News Release

Afghanistan: Drawdown Is Not Withdrawal


ROBERT NAIMAN, naiman at
Policy director of Just Foreign Policy, Naiman said today: “Panetta’s statement is a welcome admission that there is nothing to be gained by further extending the war. This admission is consistent with the accelerated drawdown of forces that the majority of Americans want. But it is important for the public to know that there is still no schedule for the withdrawal of all U.S. forces from Afghanistan, and much of the media is still falsely reporting that there is such a schedule, such as the New York Times article that reported on Panetta’s statement.”

The New York Times wrote in its report on Panetta’s statement: “In a major milestone toward ending a decade of war in Afghanistan, Defense Secretary Leon E. Panetta said on Wednesday that American forces would step back from a combat role there as early as mid-2013, more than a year before all American troops are scheduled to come home. … The United States has some 90,000 troops in Afghanistan, but 22,000 of them are due home by this fall. There has been no schedule set for the pace of the withdrawal of the 68,000 American troops who will remain, only that all are to be out by the end of 2014.”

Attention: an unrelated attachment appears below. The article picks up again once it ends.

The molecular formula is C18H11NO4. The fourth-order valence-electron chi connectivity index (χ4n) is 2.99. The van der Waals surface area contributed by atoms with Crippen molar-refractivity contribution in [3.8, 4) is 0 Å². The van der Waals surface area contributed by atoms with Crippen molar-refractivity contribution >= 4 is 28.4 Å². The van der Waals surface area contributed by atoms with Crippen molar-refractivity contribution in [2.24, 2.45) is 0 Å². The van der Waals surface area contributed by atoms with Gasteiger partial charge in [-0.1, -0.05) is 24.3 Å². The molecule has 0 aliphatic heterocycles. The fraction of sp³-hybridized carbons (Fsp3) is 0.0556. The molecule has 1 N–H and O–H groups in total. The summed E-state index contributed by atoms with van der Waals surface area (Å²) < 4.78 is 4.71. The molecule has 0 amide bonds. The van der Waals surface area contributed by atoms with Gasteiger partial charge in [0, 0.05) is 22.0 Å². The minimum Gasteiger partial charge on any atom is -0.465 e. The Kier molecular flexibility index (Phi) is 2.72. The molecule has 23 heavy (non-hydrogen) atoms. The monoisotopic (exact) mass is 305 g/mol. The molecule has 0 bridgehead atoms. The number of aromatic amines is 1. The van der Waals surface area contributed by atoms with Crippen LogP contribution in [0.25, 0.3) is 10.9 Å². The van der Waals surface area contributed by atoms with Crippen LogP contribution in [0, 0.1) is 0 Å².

Naiman noted: “There is currently no year by which all American troops are scheduled to come home. Indeed, the first text above has a web link that points to this article: ‘Obama Will Speed Pullout From War in Afghanistan’

“The only reference to 2014 in that article is this paragraph: ‘Mr. Obama announced plans to withdraw 10,000 troops from Afghanistan by the end of this year. The remaining 20,000 troops from the 2009 “surge” of forces would leave by next summer, amounting to about a third of the 100,000 troops now in the country. He said the drawdown would continue “at a steady pace” until the United States handed over security to the Afghan authorities in 2014.’

“Note that there is nothing here about withdrawing all U.S. troops by 2014, only about ‘handing over security.’ …

“The notion that 2014 is a deadline for the withdrawal of all foreign forces stems from a NATO summit in which these words were never said; U.S. and NATO officials have said repeatedly that there is no such deadline.

“Indeed, the lack of existence of a timetable for the withdrawal of foreign forces is a major cause of the continuation of the war, since in the past the Afghan Taliban have demanded that the U.S. agree to a timetable for the withdrawal of foreign forces as a condition of peace, a demand that the U.S. has so far refused.”